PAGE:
Except when you’re on the receiving end of it, judges can be kind of funny.
Take Judge Kevin McNulty of the District Court for the District of New Jersey, who recently denied a motion to strike a complaint and for sanctions against a plaintiff who filed a class-action lawsuit alleging the defendant violated the Telephone Consumer Protection Act by contacting her without her consent.
The motion from the defendant is a “sideshow” from the defendants that Judge McNulty did not take kindly to. The plaintiff filed suit after allegedly being contacted by the defendant using an automated telephone dialing system without first receiving the plaintiff’s consent. The defendant argues that the plaintiff filled out a form on the defendant’s website, providing consent. The plaintiff contends she never visited the website.
A copy of the ruling in the case of Sloatman v. Triad Media Solutions can be accessed by clicking here.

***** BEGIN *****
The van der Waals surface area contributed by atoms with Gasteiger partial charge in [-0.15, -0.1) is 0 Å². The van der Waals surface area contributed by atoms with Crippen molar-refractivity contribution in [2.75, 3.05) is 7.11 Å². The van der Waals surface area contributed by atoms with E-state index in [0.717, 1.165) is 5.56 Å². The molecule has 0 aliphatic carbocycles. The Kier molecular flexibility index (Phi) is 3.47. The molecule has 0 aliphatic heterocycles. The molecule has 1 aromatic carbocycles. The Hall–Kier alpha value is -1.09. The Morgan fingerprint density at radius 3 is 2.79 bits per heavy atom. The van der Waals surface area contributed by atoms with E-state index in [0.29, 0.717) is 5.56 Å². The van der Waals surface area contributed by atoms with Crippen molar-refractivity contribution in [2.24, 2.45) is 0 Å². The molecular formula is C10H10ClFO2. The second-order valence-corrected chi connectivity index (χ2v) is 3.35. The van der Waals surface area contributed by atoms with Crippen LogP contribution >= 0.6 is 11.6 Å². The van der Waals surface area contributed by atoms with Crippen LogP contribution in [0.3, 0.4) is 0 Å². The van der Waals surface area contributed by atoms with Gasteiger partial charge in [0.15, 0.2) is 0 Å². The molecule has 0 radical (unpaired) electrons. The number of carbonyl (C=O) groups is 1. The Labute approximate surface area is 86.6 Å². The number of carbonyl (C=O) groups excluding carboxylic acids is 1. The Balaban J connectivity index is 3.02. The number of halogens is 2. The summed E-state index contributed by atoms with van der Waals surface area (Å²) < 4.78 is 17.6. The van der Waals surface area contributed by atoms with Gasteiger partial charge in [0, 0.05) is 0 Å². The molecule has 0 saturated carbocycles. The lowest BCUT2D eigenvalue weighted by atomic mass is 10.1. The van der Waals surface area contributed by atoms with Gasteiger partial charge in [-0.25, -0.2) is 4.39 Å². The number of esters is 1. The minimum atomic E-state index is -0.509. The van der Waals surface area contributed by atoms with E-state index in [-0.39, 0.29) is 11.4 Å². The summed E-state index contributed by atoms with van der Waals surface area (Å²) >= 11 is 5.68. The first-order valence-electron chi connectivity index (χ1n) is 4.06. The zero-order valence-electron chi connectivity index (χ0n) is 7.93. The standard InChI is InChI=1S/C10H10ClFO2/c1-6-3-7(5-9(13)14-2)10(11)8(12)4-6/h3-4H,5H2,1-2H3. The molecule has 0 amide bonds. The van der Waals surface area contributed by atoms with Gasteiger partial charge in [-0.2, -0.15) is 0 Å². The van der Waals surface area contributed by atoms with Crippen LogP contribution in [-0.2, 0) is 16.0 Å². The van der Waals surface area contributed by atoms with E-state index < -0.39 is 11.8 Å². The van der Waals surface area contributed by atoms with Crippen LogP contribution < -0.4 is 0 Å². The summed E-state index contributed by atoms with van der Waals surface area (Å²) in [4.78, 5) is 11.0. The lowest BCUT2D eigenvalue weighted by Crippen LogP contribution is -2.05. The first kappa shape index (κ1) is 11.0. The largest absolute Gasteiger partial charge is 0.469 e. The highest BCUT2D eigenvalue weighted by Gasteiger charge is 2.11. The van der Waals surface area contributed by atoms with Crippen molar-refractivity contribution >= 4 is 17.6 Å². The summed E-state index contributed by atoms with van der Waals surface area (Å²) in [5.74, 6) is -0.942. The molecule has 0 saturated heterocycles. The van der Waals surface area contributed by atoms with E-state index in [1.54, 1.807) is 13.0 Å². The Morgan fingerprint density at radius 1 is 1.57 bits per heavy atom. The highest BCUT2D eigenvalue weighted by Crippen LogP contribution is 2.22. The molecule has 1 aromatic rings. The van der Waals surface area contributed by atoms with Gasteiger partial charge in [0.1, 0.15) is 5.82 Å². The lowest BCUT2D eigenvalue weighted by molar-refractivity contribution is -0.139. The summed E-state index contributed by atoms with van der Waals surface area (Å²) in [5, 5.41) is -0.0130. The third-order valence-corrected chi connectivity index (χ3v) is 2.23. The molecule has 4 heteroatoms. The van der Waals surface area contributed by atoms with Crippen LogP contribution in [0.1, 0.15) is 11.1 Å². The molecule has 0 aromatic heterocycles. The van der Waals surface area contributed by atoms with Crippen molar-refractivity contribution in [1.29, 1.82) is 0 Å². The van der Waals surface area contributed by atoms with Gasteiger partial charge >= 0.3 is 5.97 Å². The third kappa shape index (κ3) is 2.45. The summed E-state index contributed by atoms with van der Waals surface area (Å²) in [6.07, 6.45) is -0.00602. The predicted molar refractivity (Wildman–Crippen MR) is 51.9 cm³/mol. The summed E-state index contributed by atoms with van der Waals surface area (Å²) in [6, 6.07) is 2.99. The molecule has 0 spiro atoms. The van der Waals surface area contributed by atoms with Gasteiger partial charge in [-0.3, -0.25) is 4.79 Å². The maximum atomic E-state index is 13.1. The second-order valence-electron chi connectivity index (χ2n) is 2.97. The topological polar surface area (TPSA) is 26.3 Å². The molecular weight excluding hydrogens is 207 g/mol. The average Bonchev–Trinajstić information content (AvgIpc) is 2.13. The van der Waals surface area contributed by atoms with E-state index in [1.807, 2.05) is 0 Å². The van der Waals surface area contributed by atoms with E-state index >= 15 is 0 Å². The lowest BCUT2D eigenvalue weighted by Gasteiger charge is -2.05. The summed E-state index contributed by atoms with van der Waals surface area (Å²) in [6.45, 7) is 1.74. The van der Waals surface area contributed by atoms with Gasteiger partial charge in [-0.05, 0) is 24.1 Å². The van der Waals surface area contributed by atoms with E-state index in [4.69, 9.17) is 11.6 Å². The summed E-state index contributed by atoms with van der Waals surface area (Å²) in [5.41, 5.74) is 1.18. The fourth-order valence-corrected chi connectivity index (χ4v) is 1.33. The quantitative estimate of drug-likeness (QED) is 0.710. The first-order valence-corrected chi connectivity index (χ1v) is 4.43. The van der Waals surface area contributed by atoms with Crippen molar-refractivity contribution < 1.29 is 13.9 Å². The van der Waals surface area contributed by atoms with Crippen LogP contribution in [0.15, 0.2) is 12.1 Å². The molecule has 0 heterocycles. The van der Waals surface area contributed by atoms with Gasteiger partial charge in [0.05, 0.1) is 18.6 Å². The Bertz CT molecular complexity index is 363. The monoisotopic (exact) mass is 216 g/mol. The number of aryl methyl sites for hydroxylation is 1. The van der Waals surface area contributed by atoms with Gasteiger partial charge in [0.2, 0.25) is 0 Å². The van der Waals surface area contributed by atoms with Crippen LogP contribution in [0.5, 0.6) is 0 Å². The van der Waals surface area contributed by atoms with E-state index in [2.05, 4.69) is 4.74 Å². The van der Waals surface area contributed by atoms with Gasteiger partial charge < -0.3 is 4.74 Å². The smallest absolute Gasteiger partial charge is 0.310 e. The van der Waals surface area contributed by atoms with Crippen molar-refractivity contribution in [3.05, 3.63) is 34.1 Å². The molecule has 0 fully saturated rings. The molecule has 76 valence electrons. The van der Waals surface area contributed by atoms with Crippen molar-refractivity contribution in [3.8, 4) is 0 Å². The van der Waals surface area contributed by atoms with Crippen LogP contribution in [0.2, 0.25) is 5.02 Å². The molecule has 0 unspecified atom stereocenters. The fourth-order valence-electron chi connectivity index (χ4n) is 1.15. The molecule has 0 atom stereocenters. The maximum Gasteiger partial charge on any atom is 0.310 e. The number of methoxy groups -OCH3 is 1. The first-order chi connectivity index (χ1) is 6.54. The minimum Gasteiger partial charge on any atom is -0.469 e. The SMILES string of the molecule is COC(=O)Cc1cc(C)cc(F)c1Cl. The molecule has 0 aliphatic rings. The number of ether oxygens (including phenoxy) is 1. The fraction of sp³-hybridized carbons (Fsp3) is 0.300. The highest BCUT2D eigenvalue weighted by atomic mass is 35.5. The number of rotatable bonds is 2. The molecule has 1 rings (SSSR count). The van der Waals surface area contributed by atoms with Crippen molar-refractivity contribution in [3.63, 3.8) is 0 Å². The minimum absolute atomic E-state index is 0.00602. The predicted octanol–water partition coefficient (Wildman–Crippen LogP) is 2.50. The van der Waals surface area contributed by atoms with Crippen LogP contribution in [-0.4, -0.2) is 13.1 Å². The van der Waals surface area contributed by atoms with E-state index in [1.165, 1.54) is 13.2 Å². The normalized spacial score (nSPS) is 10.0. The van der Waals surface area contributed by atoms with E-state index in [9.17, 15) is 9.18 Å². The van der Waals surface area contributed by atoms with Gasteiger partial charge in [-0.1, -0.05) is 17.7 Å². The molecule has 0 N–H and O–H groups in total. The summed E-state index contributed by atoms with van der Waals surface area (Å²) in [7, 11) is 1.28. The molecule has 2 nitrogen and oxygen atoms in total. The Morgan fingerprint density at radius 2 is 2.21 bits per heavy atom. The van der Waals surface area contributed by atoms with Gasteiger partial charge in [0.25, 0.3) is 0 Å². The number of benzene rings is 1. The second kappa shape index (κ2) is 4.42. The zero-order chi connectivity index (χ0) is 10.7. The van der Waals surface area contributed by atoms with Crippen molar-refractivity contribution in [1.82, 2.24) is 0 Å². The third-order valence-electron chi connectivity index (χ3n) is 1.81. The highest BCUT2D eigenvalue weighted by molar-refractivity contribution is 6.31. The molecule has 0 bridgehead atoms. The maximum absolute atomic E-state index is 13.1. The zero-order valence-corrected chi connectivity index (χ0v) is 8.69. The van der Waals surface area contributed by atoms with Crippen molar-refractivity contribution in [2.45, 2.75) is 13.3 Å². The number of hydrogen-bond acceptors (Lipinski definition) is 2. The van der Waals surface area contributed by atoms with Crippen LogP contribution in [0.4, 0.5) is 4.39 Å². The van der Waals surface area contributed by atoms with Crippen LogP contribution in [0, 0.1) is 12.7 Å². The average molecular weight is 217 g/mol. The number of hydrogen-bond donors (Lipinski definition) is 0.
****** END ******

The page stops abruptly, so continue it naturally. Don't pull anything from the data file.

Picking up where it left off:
Even though she states she never visited the website prior to receiving the phone call, in her interrogatories, the plaintiff says she “can not recall” whether she visited the website or not, an answer that was seized upon by the defendant as proof that the plaintiff has no basis to refute the defendant’s evidence.
Not so fast, said Judge McNulty.
“In saying — and I do — that Triad’s motion has wasted the Court’s time, do not express any opinion on the merits,” Judge McNulty writes in his ruling. “Triad submits website evidence Sloatman consented; Sloatman submits, to the Court and her counsel, she didn’t. The point is there is a factual dispute, which must be resolved by the means, not in the context of a sideshow motion for sanctions.”